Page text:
Preventing Back Pain on Airplanes

While sitting for a long period of time on an airplane may be unavoidable, there are some things you can do to mitigate lower back pain while traveling:

  • Try to stand or stretch for at least a minute or two every half hour to keep your joints, muscles, tendons and ligaments loose.4
  • Prop up your feet.4 You should be able to slide your fingers under your thighs while sitting; if you’re unable to do this you should try to prop up your feet to adjust the angle of your hips and back. Some airline carriers even have footrests built into the seats to accommodate this. Your hips and knees should be at a right angle, and your feet should be flat on the floor.5
  • Ensure that you have proper lower back support.4 If you’re sitting properly, your butt should be pressed against the back of your seat, and your lower back should be supported in a slight arch so that you don’t slump forward.4 One way to accomplish this is with a lumbar support pillow for travel, which helps to maintain proper position of the spine and increase comfort over long periods of sitting.6
  • Ease and limit pain by taking medication that targets pain at the source of inflammation and blocks pain signaling. Advil Dual Action Back Pain is formulated with both, making it an ideal travel partner.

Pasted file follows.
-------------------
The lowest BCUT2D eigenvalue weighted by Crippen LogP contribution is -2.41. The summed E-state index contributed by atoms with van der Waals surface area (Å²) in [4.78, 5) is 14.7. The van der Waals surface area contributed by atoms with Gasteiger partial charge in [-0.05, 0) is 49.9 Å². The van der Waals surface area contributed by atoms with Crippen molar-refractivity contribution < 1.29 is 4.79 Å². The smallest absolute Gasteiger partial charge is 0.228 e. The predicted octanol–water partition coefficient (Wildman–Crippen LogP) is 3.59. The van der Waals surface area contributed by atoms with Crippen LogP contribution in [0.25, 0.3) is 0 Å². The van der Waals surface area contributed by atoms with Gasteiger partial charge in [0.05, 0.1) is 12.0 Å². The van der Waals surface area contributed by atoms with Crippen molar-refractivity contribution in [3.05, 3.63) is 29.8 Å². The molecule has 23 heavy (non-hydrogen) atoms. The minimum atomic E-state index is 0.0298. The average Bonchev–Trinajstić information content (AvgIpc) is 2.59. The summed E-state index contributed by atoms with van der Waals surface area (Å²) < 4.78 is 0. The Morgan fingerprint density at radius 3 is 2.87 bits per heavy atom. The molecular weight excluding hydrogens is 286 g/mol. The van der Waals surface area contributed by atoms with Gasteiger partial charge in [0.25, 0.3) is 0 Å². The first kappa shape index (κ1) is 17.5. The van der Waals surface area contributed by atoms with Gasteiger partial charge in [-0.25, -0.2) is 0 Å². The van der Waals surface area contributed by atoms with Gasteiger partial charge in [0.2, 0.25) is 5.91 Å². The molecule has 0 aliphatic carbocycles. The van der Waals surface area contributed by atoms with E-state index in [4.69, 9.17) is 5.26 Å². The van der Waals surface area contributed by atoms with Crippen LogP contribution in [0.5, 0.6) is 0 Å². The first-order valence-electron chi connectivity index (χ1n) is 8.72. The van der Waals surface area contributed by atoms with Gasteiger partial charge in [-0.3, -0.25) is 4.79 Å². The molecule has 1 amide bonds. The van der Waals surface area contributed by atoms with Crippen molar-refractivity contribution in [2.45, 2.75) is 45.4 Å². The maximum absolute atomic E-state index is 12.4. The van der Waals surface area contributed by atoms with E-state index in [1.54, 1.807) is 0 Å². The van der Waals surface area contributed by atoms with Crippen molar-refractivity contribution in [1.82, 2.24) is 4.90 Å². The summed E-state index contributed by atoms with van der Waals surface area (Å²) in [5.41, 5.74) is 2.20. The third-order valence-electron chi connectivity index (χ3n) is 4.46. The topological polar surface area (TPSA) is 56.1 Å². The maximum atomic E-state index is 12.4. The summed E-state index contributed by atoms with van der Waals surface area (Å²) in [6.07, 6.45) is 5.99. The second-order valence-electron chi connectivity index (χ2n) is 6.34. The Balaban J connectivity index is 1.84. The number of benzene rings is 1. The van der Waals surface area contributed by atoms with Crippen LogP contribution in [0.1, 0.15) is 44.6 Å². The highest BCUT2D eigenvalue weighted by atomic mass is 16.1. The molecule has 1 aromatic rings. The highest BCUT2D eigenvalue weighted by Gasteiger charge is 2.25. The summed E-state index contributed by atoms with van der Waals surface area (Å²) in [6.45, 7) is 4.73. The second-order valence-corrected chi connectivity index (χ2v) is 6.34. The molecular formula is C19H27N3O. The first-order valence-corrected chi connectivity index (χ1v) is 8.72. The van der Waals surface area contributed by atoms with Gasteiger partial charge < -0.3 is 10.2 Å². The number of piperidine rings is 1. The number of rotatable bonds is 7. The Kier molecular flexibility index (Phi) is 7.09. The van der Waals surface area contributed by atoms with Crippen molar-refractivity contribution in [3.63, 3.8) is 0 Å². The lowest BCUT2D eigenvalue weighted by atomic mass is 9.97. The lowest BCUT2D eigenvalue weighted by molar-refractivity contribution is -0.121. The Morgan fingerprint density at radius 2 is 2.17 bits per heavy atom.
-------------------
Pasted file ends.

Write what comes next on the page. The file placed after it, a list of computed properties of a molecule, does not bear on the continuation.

Airline seats are firm and high-backed, which help to promote proper seated position.5 However, their standardized size means they’re not a perfect fit for everyone; people may round their backs in an effort to get comfortable, and this position doesn’t support the natural curve of the lumbar spine.5

Packing a lumbar support pillow for long flights is a great idea, but if you need to improvise, a rolled-up towel or sweatshirt placed at the curve of your lower back can help to relieve back pain from travel.5 Try some seated stretches as well, to keep your muscles limber.

Lower back pain and airplane seats may feel like an unavoidable combination, but you can combat it with a solution: Advil Dual Action Back Pain.  Two of the most powerful pain fighting ingredients team up to fight back pain. NEW Advil Dual Action Back Pain fights back pain in two ways: Acetaminophen blocks pain signals, while Advil* targets pain at the site of inflammation. Advil Dual Action Back Pain quickly relieves tough back pain and lasts for 8 hours.

Source Citations:

  1. Low Back Pain Fact Sheet. National Institute of Health - Neurological Disorders and Stroke. Accessed 5/2/2023.
  2. Why Is Sitting So Bad for Us? Yale Medicine. Accessed 5/17/2023.
  3. Don’t Take Back Pain Sitting Down. Harvard Health Publishing. Accessed 5/2/2023.
  4. Ergonomics for Prolonged Sitting. UCLA Health. Accessed 5/2/2023.
  5. Low Back Pain: Coping. Cleveland Clinic. Accessed 5/2/2023.
  6. The effect of a lumbar support pillow on lumbar posture and comfort during a prolonged seated task. National Library of Medicine. Accessed 5/2/2023.